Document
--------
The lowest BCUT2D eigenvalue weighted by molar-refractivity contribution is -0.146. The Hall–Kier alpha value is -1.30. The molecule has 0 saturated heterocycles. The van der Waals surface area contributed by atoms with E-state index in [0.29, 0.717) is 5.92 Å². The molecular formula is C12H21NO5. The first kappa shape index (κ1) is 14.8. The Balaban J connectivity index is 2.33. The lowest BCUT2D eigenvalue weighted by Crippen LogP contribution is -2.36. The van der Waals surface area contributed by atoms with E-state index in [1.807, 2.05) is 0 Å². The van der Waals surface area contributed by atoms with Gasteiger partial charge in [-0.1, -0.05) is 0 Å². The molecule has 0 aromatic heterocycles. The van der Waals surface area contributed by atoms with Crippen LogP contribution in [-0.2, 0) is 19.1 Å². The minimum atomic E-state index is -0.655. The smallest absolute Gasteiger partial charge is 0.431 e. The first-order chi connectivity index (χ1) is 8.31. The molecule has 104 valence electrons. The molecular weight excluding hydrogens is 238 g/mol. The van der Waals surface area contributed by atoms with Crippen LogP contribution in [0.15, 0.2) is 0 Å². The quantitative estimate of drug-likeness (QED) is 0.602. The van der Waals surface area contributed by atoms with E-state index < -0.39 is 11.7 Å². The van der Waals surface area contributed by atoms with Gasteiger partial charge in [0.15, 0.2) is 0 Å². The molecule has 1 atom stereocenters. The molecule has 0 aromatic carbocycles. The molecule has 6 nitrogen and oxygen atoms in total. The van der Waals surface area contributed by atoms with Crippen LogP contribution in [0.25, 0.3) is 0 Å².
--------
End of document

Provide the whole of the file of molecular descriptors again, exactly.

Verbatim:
The lowest BCUT2D eigenvalue weighted by molar-refractivity contribution is -0.146. The Hall–Kier alpha value is -1.30. The molecule has 0 saturated heterocycles. The van der Waals surface area contributed by atoms with E-state index in [0.29, 0.717) is 5.92 Å². The molecular formula is C12H21NO5. The first kappa shape index (κ1) is 14.8. The Balaban J connectivity index is 2.33. The lowest BCUT2D eigenvalue weighted by Crippen LogP contribution is -2.36. The van der Waals surface area contributed by atoms with E-state index in [1.807, 2.05) is 0 Å². The van der Waals surface area contributed by atoms with Gasteiger partial charge in [-0.1, -0.05) is 0 Å². The molecule has 0 aromatic heterocycles. The van der Waals surface area contributed by atoms with Crippen LogP contribution in [-0.2, 0) is 19.1 Å². The minimum atomic E-state index is -0.655. The smallest absolute Gasteiger partial charge is 0.431 e. The first-order chi connectivity index (χ1) is 8.31. The molecule has 104 valence electrons. The molecular weight excluding hydrogens is 238 g/mol. The van der Waals surface area contributed by atoms with Crippen LogP contribution in [0.15, 0.2) is 0 Å². The quantitative estimate of drug-likeness (QED) is 0.602. The van der Waals surface area contributed by atoms with E-state index < -0.39 is 11.7 Å². The van der Waals surface area contributed by atoms with Gasteiger partial charge in [0.15, 0.2) is 0 Å². The molecule has 1 atom stereocenters. The molecule has 0 aromatic carbocycles. The molecule has 6 nitrogen and oxygen atoms in total. The van der Waals surface area contributed by atoms with Crippen LogP contribution in [0.25, 0.3) is 0 Å².